Six years ago, when I had itches of entrepreneurship to scratch, I was lucky to be introduced to Matt Mohebbi, a young man who­--though coming from a much different background and expertise--was sniffing around the same problem: how to use technology to bring people better health.

Matt had just left a dream job at Google, where he was thoroughly schooled in the quantitative approach to the workplace and, most significantly, the holy combination of objectives and key results, or OKRs--a method to measure what a company aims to achieve and how an employee could measurably and meaningfully contribute.

After interviewing each other's former colleagues (a step I highly recommend to any prospective co-founders), Matt and I decided to join forces as co-founders of And frankly, though I was CEO and Matt was CTO, Matt was much better versed in the vocabulary of setting goals and calibrating progress, on a company basis and an individual basis.

The thing about OKRs, as practiced at Google, is that they are precise. Every nuance is factored in, and the ultimate set of OKRs is shared widely with universal buy-in. Everyone understands how his or her work contributes to meeting a goal. The Google workplace is a highly engineered system (as you would expect). OKRs are built in layers: Company OKRs are written by the leadership team, team OKRs by the senior vice presidents and vice presidents, and so on down the ladder.

But most startups are not Google. In a typical startup, things are much less holistic and much more dynamic. So how should the everyday entrepreneur think about goal-setting, for the enterprise and for its employees?

At our startup and at the company that acquired us, GoodRx, Matt (who now serves as vice president of R&D) has brought process and protocol into the setting of useful targets in environments that are far less analytical than Google's (that is, anywhere else). And he's come up with three factors that contribute to effective goal-setting.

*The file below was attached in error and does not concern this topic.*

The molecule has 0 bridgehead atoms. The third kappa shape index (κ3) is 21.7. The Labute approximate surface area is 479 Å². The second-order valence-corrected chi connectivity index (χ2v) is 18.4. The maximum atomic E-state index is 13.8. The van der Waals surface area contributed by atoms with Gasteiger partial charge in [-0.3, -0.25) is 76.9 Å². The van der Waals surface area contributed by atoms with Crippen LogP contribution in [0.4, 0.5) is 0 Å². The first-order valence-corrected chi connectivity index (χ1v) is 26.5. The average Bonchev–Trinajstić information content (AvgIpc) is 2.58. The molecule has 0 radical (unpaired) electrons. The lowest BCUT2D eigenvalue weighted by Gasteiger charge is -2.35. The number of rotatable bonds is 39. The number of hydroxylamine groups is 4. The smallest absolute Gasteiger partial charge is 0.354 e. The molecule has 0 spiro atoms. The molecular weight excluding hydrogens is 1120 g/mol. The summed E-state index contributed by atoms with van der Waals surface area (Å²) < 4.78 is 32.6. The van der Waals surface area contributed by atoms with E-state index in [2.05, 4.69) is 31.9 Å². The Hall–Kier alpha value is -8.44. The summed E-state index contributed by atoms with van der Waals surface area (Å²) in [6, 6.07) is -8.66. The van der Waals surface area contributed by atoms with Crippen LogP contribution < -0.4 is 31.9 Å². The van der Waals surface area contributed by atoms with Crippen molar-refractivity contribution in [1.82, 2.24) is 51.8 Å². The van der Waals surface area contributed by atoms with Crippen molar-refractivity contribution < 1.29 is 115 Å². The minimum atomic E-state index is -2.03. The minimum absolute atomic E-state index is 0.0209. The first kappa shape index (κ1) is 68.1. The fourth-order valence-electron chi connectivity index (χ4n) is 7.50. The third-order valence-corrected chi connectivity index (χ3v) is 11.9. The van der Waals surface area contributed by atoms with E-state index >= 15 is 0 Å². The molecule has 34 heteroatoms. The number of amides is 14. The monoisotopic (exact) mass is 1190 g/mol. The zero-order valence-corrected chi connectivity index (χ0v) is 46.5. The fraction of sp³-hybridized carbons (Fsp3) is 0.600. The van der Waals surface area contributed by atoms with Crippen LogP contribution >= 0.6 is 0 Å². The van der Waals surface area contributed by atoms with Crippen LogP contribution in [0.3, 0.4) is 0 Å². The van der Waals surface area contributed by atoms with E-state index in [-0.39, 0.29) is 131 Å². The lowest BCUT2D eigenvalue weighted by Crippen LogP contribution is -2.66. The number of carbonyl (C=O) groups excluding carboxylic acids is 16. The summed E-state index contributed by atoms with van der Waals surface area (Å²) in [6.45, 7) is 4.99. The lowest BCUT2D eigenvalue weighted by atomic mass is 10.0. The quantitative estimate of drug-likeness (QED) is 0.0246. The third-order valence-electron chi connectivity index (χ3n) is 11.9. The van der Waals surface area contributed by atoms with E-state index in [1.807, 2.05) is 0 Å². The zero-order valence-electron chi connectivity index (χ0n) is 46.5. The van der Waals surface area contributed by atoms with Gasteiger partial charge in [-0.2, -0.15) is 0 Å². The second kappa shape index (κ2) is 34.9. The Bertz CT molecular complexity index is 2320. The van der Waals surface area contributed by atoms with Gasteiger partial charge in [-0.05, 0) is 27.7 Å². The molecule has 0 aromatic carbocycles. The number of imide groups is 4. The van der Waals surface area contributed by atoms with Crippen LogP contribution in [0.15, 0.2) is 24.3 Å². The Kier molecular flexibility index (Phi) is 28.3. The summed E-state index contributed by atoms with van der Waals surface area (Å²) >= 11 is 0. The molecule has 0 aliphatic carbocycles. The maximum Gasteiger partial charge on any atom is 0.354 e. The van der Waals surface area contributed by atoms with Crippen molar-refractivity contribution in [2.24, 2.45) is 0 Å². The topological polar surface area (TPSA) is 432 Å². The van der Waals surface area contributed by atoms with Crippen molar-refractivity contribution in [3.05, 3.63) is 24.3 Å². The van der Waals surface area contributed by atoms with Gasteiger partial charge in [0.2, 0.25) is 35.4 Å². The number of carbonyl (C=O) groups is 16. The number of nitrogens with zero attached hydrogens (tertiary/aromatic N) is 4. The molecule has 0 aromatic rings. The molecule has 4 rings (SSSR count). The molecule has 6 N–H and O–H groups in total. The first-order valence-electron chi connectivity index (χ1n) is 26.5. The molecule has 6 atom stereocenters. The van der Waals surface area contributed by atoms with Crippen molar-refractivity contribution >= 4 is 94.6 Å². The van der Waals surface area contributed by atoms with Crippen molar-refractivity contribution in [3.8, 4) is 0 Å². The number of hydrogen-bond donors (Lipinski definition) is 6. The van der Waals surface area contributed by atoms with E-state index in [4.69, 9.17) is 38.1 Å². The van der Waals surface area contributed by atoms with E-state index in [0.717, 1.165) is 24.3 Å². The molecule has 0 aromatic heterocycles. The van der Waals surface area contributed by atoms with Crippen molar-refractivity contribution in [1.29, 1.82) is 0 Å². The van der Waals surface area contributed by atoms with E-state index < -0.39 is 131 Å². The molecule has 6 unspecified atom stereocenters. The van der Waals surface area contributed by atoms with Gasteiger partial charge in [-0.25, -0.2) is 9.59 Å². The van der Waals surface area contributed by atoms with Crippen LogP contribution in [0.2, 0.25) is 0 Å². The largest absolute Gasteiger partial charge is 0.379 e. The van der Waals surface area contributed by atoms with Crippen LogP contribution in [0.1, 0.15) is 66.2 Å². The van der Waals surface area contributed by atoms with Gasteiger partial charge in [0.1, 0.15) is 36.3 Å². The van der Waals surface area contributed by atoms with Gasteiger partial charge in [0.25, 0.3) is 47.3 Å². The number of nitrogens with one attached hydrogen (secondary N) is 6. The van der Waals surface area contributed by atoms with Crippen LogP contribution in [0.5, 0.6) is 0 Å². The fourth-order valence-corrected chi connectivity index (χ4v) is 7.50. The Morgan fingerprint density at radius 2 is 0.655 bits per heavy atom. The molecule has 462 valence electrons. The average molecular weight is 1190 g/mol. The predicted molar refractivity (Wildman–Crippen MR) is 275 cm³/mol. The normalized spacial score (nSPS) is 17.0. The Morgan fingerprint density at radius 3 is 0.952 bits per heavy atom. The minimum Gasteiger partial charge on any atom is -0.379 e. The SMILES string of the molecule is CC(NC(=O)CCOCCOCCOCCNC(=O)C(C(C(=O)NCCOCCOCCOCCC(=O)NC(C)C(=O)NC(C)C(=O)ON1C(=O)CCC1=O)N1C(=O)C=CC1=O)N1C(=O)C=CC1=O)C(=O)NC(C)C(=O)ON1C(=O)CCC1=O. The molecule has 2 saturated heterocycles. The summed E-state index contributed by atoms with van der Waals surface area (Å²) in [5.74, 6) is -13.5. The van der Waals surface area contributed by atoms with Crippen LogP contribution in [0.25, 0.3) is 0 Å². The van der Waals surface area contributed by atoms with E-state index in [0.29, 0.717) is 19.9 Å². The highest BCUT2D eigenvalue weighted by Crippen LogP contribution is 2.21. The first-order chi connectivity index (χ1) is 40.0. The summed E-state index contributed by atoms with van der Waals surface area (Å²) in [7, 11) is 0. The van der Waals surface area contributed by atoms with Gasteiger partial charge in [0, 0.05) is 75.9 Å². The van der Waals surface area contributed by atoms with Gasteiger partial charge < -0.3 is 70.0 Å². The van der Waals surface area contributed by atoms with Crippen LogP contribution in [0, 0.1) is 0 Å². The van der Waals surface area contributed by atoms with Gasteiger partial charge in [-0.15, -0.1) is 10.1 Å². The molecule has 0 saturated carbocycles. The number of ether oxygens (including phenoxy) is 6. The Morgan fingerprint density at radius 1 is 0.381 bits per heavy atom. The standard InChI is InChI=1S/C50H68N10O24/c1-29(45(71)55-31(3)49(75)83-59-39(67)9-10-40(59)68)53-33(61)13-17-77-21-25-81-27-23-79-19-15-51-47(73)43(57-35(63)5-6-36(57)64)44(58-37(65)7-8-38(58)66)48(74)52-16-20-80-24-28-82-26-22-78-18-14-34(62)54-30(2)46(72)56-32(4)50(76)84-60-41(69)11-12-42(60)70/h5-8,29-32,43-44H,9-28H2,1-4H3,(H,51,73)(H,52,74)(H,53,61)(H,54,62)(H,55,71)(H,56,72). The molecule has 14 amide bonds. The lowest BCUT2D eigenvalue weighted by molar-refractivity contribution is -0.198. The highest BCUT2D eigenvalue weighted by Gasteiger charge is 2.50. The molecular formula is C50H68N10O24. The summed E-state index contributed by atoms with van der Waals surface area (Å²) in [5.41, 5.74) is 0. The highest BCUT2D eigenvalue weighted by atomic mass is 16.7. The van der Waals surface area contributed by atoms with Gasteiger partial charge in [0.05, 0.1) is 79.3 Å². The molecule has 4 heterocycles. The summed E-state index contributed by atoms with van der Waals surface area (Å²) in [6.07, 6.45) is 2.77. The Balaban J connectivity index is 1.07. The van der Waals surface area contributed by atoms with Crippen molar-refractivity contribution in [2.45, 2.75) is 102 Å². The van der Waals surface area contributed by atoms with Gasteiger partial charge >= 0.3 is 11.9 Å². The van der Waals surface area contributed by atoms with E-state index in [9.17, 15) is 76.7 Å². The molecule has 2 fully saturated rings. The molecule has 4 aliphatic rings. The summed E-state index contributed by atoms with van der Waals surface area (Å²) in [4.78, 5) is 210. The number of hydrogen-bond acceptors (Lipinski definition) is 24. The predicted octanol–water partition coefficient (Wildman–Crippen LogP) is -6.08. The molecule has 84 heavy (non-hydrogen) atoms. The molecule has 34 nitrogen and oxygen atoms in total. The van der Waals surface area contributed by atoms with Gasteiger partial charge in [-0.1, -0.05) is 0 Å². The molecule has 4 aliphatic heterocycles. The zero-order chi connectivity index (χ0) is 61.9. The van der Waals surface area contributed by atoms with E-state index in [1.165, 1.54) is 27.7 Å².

Make sure to get goals from the top before getting them from the bottom. And make sure people understand why some objectives were chosen and why others were not. Sometimes understanding what not to focus on in a quarter is more important than what to focus on. "This sounds very simple and obvious," Matt says, "but it's amazing how many organizations skip the company or team OKRs yet still ask people to put together their own personal goals."


Make your goals as specific as they need to be--but don't force specifics when they aren't there yet. Putting something down is better than nothing, especially at a smaller, early-stage enterprise. "Many startups don't know exactly what they are building even as they are building it," Matt says. "I've found that goal-setting is even more important when the runway is shorter and what you are building more uncertain."


Know the difference between stretch goals and must-hit targets. Ideally, company goals will be difficult but achievable, with each objective or key result assigned to an owner, and each owner armed with what he or she needs to achieve it (resources, knowledge, and so on). "Be sure to set some objectives that inspire, that may take years to achieve, and that will provide a consistent direction for the different parts of the company," Matt says. "You don't want much daylight between your goals and your mission."

It's important to remember that OKRs and performance reviews are different; when OKRs are challenging, it's possible to have low scores but good performance reviews for individuals. It's important to know why a goal was missed, and to move forward, together.